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Cost of Living Adjustment Update: 6/16

June 16, 2022 Disability

COLAnow as of 6/16/22: After the May 2022 CPI-W release, COLAnow is projecting a 12.92% Cost of Living Increase (COLA) beginning January 2023 for Social Security Disability beneficiaries and a 10% COLA increase for FERS Disability beneficiaries beginning in January 2023. This is just a projection, it’s not legal or financial advice. The assumptions are rather conservative for the rest of the summer and beginning of fall, but don’t account for Bureau of Labor Statistics hijinks such as not accounting properly for rent increases, which we discuss below. 

The CPI was released Friday, June 10, 2022 by the Bureau of Labor Statistics:, which is 7.3 percent more than the 3rd Quarter 2021’s reading, meaning that if prices stayed the same until September 30, 2022 Social Security Disability beneficiaries would get a 7.3 percent increase in benefits beginning in January 2023. FERS Disability beneficiaries would get a 5.0 increase and Maryland State Disability retirement beneficiaries would get an increase based on complex factors based on contracts signed previously.

What would your benefits look like if the COLAnow estimate of 12.92% is right vs. if the CPI-W stayed exactly the same? 

Type of Benefit 

2022 amount you are receiving

2023 based on May 2022 CPI-W

2023 based on COLAnow est.

Social Security Disability or Retirement




































How we got to COLAnow estimate of 12.92%:

Gas prices, which account for about 6% of the CPI-W, will not drop anytime soon barring a severe recession. Refineries are running at almost full capacity and are just keeping up with American demand.

According to an EIA release, oil refineries west of the Rockies were operating at between 92 and 98 percent capacity during the week ending June 10, 2022:

That level of production is almost unsustainable by most accounts and we haven’t even reached the summer driving season yet. Estimated gasoline demand last week was 9.0 million barrels, which represents lessened demand from last year but only by 1.1%.  “Implied Demand”, as this estimate is called, bears watching as the refineries seem to have very little capacity left. Price spikes above $6 per gallon nationwide would likely follow demand higher than 9.5 million.

Shelter, which accounts for approximately 30% of the CPI-W, should rise by at least 0.6% per month because rent increases from last year are baked in to the BLS method of surveying shelter prices. Rent was approximately flat in May 2022, according to BLS, which is ludicrous and needs to be explained. All other sources of rent inflation, such as, has rent increasing 20% year-to-year.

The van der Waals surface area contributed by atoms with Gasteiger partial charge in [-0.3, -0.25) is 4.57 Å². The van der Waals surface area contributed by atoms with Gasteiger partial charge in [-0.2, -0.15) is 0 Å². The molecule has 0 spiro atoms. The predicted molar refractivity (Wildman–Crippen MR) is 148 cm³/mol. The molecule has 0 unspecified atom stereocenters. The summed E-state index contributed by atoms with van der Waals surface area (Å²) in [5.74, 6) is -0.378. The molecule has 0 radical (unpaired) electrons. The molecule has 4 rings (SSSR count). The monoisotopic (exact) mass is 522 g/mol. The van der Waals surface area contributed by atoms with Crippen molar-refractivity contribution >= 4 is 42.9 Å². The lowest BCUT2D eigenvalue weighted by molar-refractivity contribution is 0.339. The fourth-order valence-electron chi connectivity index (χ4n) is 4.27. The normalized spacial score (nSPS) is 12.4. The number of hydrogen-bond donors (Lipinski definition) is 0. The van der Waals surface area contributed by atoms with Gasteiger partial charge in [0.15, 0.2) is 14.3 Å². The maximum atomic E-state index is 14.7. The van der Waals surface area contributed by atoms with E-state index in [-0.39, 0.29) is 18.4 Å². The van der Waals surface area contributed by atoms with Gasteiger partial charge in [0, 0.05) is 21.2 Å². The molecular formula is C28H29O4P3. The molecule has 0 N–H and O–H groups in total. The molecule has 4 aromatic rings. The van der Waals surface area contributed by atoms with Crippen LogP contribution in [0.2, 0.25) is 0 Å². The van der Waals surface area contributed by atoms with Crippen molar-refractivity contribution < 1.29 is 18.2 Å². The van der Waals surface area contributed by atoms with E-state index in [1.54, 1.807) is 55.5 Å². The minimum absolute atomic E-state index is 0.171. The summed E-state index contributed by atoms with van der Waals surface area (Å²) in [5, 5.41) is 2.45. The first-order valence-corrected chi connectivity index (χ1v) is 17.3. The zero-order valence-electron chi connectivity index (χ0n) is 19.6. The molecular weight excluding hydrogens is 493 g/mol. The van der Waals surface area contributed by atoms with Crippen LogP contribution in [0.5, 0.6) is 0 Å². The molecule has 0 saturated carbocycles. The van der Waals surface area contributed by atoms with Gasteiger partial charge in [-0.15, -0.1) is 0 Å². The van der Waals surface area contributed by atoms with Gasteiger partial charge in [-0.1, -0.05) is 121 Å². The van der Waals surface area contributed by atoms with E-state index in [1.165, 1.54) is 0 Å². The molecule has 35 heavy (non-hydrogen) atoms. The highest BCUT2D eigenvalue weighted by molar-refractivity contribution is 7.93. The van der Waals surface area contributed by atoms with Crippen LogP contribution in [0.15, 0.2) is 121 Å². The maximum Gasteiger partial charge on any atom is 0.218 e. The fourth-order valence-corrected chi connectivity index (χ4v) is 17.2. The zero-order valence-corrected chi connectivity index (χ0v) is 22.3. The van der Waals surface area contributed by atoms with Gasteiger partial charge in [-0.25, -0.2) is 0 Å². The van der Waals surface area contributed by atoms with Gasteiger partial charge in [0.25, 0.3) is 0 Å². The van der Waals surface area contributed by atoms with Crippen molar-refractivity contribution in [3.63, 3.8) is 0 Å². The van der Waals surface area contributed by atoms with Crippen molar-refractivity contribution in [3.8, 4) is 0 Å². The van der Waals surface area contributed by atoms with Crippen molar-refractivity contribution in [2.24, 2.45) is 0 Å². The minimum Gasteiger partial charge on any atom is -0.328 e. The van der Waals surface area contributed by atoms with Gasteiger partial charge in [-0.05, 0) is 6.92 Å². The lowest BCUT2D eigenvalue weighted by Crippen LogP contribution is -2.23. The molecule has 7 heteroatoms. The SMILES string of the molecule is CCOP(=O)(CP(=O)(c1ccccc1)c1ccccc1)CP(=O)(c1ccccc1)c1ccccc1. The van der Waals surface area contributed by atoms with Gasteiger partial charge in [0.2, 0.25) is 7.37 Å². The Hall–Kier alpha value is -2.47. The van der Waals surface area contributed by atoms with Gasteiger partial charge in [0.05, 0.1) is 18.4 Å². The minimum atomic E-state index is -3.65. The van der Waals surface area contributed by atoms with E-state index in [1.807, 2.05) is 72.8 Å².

Food prices, which are approximately 14% of the CPI-W, are rising with no end in sight. According to non-BLS sources, such as, grocery store prices have broadly risen by 15% or more in the last nine months. 

Goods prices, which account for approximately 21% of the CPI-W, are starting to heat up. This includes new cars, used cars, clothing, and medical items, among others. The cost to produce these goods is rising so the prices are rising.

What Causes Inflation? 

The simple answer is that there is either more money seeking a product or service than there was yesterday, or there are less products or services available but the same amount of money available to pay for them. Also, there can be a combination of those two things. 

100 people come to Nancy Sinatra’s yard sale. 30 of them have $3, 30 have $2 and the other 40 only have $1 each. Nancy Sinatra is running a yard sale and only has 60 Frank Sinatra records left, but all 100 people are huge Frank Sinatra fans. What is Nancy going to do? She is probably going to sell the 60 Frank Sinatra records to the 60 people with the most money, meaning that the price for Frank Sinatra records of that kind would be $2. 

Example #1: Supply-Side Inflation: Now what if 30 of those Sinatra records were destroyed by angry Bing Crosby fans? Nancy only has 30 records left, and would then sell all 30 to the people with $3, raising the price for Frank Sinatra records to $3. 

Example #2: Demand-Side Inflation: Now what if there were no records destroyed, but the 30 people with $2 got a loan from Sammy Davis Jr. for $1 each? The 30 people that originally had $2 now have $3. Add them to the original 30 people with $3 and Nancy now has 60 customers with $3 each, and 60 records to sell. So now the price goes up to $3 because there is more money available. 

Example #3: Both Supply-Side and Demand-Side Inflation: This time, Sammy Davis, Jr. loans $1 to everyone, increasing the top 30’s money to $4, the middle 30’s to $3 and the bottom 40 to $2. Also, Bing Crosby fans ravage Nancy’s beautiful record collection and she only has 30 left. 30 people now have $4, and Nancy only has 30 records, so she raises the price to $4.

Example #3 is exactly what is happening to the U.S. economy now. Except we are not dealing with Nancy Sinatra, we are buying from the oil companies, gasoline refiners, landlords, home sellers, grocery stores, etc. They have less to sell us because of the war in Ukraine, among other issues. At the same time there are more people in the world willing to pay them for their products because China has been printing $5 trillion per year since 2009 and releasing some of it into the world economy (yes, I know, U.S. pandemic relief didn’t help, but this problem has been more than a decade in the making).